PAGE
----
“Because this underlying shift is occurring, I think a lot of private capital has entered because they see an opportunity to monetize that,” Sotsky said. “Private capital flocks to those opportunities where they think profit exists.”
A quick glance at the top four clusters (Peer-to-Peer Sharing, Neighborhood Forums, Information Crowdsourcing and Community Organizing) shows social interaction has been a dominant characteristic in drawing financial support.
Asked about the link, Sotsky confirmed the relationship but said more exploration is needed.
“I think that investors are attracted to organizations that have a strong social element. What’s left unclear,” he said, “is if they’re really a more viable market opportunity or not.”
The report found that 84 percent of all investment capital came from private sources (versus grants and government funding). That large percentage was an unexpected finding, Sotsky said, considering the public nature of the projects.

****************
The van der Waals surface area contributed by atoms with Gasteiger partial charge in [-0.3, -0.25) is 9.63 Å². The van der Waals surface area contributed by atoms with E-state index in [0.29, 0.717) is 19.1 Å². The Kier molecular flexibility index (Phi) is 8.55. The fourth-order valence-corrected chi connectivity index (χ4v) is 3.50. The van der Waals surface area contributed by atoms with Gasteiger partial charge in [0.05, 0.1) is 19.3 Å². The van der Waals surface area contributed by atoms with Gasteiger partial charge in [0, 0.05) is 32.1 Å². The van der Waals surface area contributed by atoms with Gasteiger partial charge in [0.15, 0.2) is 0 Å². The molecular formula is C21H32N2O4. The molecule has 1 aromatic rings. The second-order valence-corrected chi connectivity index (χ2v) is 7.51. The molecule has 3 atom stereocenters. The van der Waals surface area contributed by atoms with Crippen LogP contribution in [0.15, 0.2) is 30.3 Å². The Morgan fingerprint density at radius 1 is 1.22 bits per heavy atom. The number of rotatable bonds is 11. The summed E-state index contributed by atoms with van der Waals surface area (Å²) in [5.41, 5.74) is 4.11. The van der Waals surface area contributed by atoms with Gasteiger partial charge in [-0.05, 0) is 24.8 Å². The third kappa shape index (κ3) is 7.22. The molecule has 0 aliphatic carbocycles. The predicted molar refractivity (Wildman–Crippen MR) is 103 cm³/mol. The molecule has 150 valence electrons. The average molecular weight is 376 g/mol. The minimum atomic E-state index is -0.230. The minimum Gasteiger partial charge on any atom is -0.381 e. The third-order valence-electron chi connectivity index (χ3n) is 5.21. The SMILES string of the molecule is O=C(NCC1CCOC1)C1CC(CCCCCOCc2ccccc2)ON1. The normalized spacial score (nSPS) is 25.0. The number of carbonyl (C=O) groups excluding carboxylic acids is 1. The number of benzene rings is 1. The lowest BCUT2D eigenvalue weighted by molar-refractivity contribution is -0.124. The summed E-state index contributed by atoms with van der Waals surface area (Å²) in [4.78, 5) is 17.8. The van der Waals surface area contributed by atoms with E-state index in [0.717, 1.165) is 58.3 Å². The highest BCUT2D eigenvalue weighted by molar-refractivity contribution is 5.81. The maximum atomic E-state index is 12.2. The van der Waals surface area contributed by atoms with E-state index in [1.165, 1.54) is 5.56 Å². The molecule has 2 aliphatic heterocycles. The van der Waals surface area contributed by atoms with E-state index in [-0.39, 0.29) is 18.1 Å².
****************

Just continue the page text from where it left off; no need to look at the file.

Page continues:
“It’s really been dominated thus far, by private capital.” he said. “And we understood that it would be a mix but I guess we didn’t realize how weighted it would be towards private investment.”
Growth is important in any industry, but especially an emerging one. For investors considering taking part in the new civic innovation economy, growth stats are also a way to gauge potential return on investment. The good news here is that civic innovation is seeing large gains based on the number of organizations and companies popping up. With analysis dating back to 2000, the report concludes that the number of new startups in the civic tech space has approximately doubled every four years, adding 16 new companies in 2000, 34 in 2004, 82 in 2008, and 191 in 2012.
“There’s been consistent and sizable growth of new civic tech organizations being formed over time,” Sotsky said.